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Shelter Profile: A Model City for Cats

In Chicago, a coalition of animal shelters and rescue groups has made a huge impact on the city’s community cats through TNR. Read More »

Stage Three: Become a Model Shelter for Cats

  1. Provide Spay/Neuter to the Public

    Open a spay/neuter clinic for low-cost or subsidized spay and neuter services. Offering these services to the public shows your commitment to the community and animals—and will ultimately reduce your shelter’s intakes and increase your save rates.

    Learn more about high-volume, high-quality, low-cost spay/neuter models and veterinarian training in these methods at www.humanealliance.org. Find out more about unique veterinary protocols for community cats.

  2. Conduct Community Outreach in Underserved Communities

    Develop strategies and programs to bring critical information and services to areas where many people cannot afford or access veterinary care and other resources that support pet wellness. You might invite your volunteers to assist you with going door-to-door in certain areas and offering information on spay/neuter services and other low-cost veterinary services. If possible, hand out certificates for free spay/neuter surgeries and vaccinations. Even better, launch a mobile spay/neuter initiative and literally bring free veterinary services into low-income areas.

    Increase your impact with targeted outreach. If you are tracking where animals brought into your shelter are coming from—and where you’re receiving the most calls from—you can identify which neighborhoods and zip codes to spend the most time in.

  3. Make the Case to Local Officials

    Work with local officials to ensure that your community’s laws and policies help save animals’ lives—and voice your opposition to proposed or existing policies that make it harder for shelters and others to save animals’ lives.

    • Review local laws and policies that may affect community cats. If people conducting TNR in your community are not facing any legal issues or harassment, then you likely do not need to push for a law supporting TNR, and a law could actually complicate things and make it harder to implement widespread TNR in your community. However, if TNR groups are being harassed for their efforts to help community cats, that’s when it’s time to push for a simple, straightforward law supporting TNR. The number of local governments across the country with ordinances favoring TNR for outdoor cats has risen exponentially over the past decade, from just 24 in 2003 to 240 in 2013. That’s a tenfold increase in just one decade! Nationally, more than 330 local governments have embraced TNR as their official approach to animal control for community cats. Explain the benefits of TNR and have a detailed proposal ready to outline how a TNR ordinance would help improve your community. Find suggestions for language and sample provisions for TNR ordinances in our Law & Policy Brief “Trap-Neuter-Return Ordinances and Policies in the United States.”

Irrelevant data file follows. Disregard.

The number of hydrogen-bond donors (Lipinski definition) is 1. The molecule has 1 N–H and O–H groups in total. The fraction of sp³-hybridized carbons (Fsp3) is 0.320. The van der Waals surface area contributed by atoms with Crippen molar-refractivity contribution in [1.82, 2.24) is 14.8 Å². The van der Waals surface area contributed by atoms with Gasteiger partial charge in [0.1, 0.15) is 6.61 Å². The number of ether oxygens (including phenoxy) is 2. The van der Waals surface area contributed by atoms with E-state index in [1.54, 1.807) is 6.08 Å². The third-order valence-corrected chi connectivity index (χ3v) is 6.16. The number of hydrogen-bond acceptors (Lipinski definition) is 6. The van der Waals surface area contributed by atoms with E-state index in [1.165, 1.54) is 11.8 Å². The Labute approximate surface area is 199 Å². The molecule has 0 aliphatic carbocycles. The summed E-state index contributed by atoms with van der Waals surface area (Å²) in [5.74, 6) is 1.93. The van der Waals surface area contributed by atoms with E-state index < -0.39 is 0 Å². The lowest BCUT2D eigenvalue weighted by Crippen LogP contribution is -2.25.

• Provide animal control officers and supervisors with supporting evidence showing how this new approach to outdoor cats is working for other shelters.
    • Remind officials that saving animals’ lives generates positive media and community support. Americans love cats and do not want to see them die in shelters. More than 80% of Americans believe that leaving a stray cat outside to live out his life is more humane than having the cat killed, according to a national survey conducted for Alley Cat Allies by Harris interactive. As you know, people feel much more comfortable supporting a shelter that is doing all it can to save lives.
    • Make sure that animal control officers and officials understand that the concerns citizens have about cats will still be addressed. Explain that the issues residents have will be remedied through TNR. Emphasize that TNR ends mating behaviors such as yowling and fighting, in addition to ending the breeding cycle and stabilizing the population.